London is the beating heart of the United Kingdom: an ever-pulsating metropolis both buzzing and blurred by the relentless pace of life in the capital. It’s home to some of the nation’s finest treasures – both people and places – and can lay claim to being one of the most vibrant cities in the world.
As for its football teams, they’re not half bad either.
London is able to boast 41 different sides in the top eight tiers of English football, 11 of which play in the Football or Premier League.
All in all, London accounts for almost 10% of the total Premier League and EFL teams in the country.
Despite its density for talent and perennial vying for success, only two teams can really stake a claim to being the best in the city. Naturally, of course, those two teams are red vs blue, North vs West: Arsenal and Chelsea.
* N.B. Let’s deal with the cockerel in the room here, while Spurs may be topping the tables their neighbours are supposedly dominating, zooming out to reveal the bigger picture makes it quite clear who the real competitors are. This millennium, for example, they’ve only nabbed one major trophy and are essentially awaiting the departure of a certain Harry Kane before capitulating back to mediocrity. Back to the big boys.
Over recent years, it has undoubtedly been the blue half of these battling Goliaths which has made the strongest case for holding London’s number one spot.
Since the Gunners last won the Premier League, for example, Chelsea have done so five times.
Likewise, for that same period, they wipe the floor with Arsenal in terms of both FA and League Cups, notching up a combined eight compared to Arsenal’s four.
However, things might not stay that way for long. Since Roman Abramovich yachted his way down the River Thames to lay eyes on his new boys’ toy back in 2003, Chelsea have seen a total of 15 separate managerial stints compared to Arsenal’s two.
Now, obviously, Arsene Wenger’s persistent dugout presence skewers that statistic a little, but Chelsea have still suffered a new gaffer once every year, only two of which have been interim.
Ultimately, it works out at a new full-time boss every 1.15 years. That’s completely unsustainable.
Arsenal, on the other hand, have become a club acclimatised to consistency. Admittedly, this perhaps manifested itself as complacency at times, but they’ve always seemed like a side building a brand, an image and a future.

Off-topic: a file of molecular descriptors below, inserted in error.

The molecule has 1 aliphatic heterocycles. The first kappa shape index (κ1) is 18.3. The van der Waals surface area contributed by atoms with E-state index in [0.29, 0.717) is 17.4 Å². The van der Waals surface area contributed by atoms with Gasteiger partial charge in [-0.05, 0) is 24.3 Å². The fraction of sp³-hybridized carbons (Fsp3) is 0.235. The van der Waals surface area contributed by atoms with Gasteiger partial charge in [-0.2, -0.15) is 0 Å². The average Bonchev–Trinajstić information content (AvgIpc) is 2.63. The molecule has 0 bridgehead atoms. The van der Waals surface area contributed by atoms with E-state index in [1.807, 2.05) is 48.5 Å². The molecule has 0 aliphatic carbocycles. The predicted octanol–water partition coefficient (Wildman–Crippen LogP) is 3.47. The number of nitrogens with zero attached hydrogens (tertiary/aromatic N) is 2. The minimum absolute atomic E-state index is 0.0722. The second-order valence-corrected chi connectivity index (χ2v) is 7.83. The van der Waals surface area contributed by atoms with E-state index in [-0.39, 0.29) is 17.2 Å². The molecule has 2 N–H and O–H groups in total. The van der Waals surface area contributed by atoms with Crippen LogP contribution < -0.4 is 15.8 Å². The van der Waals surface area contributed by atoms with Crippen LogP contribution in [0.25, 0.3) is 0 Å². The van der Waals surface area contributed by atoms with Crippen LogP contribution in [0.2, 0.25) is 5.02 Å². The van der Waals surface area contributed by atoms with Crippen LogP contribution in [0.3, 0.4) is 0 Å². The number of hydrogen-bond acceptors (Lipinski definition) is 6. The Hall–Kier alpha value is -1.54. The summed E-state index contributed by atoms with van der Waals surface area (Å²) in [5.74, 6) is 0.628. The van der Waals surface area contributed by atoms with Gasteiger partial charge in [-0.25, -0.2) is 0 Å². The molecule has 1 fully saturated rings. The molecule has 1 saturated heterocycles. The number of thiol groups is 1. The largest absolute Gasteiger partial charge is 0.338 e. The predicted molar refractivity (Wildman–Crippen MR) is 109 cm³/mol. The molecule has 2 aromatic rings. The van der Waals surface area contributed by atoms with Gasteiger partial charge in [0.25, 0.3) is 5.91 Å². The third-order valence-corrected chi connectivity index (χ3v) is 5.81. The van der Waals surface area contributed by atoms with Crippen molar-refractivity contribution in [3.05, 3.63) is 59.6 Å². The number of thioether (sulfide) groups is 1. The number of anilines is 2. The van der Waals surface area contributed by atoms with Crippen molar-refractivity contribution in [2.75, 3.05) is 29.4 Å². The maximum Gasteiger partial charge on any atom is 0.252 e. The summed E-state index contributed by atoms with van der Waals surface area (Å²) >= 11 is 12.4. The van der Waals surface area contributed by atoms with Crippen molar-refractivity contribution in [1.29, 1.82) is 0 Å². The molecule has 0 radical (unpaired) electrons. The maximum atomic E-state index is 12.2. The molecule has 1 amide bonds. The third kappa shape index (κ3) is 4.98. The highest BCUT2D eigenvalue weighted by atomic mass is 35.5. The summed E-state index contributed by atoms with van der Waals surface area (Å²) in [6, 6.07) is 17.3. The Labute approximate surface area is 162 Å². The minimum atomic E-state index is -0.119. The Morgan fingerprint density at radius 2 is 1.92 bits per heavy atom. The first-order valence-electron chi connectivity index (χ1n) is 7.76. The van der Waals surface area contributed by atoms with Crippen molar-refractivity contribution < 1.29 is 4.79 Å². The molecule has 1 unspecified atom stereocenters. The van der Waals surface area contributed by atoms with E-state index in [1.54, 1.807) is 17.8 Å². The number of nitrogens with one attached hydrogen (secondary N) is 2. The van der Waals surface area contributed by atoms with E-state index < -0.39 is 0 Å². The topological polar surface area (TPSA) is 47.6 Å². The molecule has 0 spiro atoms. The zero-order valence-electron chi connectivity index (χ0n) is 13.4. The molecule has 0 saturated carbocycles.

While Chelsea chase success like a cat on a laser – though usually with greater results – The Gunners seek to build it like a fortress withstanding a siege. Every strand of Arsenal Football Club essentially came together under Arsene Wenger – apart from the fractious divisions among certain supporting clans – and so now they have an image, they’re recognisable and they plan ahead.
Their West London counterparts, at least from an external perspective, seem to be known largely for their questionable attitudes to cosmopolitanism, readiness to devour a quinoa flatbread and of course the reign of Jose Mourinho.
Amusingly, the only one of these no longer associated with the club is probably the only one who’d benefitted it.
With turbulence and change ironically being the status quo at Stamford Bridge, you have to wonder just how long Chelsea can sustain their triumphant ruling of England’s capital.
Signs of things falling apart are starting to show already and we can’t see them retreating.
Chelsea hire and fire like there’s no tomorrow, they disregard youth and they serve to entertain their oligarchical overlord more than they do to play football. None of these scream a recipe for sustainability.
Although Arsenal may be teetering on the brink of a catastrophic Kroenke takeover, at least they develop talent, buy with consideration and approach things with a timespan longer than three seasons in mind.
You only have to compare academy starlets to see how the two clubs differ in their fight for the future.
Whilst Chelsea have admittedly produced a myriad of young talent, much of it ended up going to waste or not fulfilling its potential at the club like so many did for Arsenal. As for the Gooner’s exportable products, they’re pretty astonishing.
This Saturday sees the two clubs go toe-to-toe for yet another bout in their combined 249-year history. While it may well be Maurizio Sarri’s boys who come away with the three points, it’ll surely be their counterparts who enjoy the last laugh in ten years’ time.
Chelsea’s instability is catching up with them and unless something miraculous happens over the next two years, it looks like Arsenal will be claiming their once untouchable status. London will soon crown a new King.